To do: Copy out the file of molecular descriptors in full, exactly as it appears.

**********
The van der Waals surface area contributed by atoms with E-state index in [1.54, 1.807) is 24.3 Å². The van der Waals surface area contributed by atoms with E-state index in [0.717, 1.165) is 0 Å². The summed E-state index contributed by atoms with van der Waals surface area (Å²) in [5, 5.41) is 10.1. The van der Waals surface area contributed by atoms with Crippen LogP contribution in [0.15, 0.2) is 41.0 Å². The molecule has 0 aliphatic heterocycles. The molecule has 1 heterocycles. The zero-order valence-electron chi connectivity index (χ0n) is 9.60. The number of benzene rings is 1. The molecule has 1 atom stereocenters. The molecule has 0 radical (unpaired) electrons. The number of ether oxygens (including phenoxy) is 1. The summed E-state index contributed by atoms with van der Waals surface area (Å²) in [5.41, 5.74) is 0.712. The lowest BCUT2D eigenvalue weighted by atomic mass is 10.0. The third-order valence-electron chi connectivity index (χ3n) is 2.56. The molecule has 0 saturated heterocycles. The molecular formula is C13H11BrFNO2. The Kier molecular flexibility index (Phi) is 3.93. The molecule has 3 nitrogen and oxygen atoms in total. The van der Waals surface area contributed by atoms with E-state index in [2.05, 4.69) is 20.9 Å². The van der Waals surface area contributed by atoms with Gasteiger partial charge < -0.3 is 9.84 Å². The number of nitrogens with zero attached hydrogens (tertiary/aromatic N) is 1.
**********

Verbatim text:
The van der Waals surface area contributed by atoms with E-state index in [1.54, 1.807) is 24.3 Å². The van der Waals surface area contributed by atoms with E-state index in [0.717, 1.165) is 0 Å². The summed E-state index contributed by atoms with van der Waals surface area (Å²) in [5, 5.41) is 10.1. The van der Waals surface area contributed by atoms with Crippen LogP contribution in [0.15, 0.2) is 41.0 Å². The molecule has 0 aliphatic heterocycles. The molecule has 1 heterocycles. The zero-order valence-electron chi connectivity index (χ0n) is 9.60. The number of benzene rings is 1. The molecule has 1 atom stereocenters. The molecule has 0 radical (unpaired) electrons. The number of ether oxygens (including phenoxy) is 1. The summed E-state index contributed by atoms with van der Waals surface area (Å²) in [5.41, 5.74) is 0.712. The lowest BCUT2D eigenvalue weighted by atomic mass is 10.0. The third-order valence-electron chi connectivity index (χ3n) is 2.56. The molecule has 0 saturated heterocycles. The molecular formula is C13H11BrFNO2. The Kier molecular flexibility index (Phi) is 3.93. The molecule has 3 nitrogen and oxygen atoms in total. The van der Waals surface area contributed by atoms with E-state index in [2.05, 4.69) is 20.9 Å². The van der Waals surface area contributed by atoms with Gasteiger partial charge < -0.3 is 9.84 Å². The number of nitrogens with zero attached hydrogens (tertiary/aromatic N) is 1.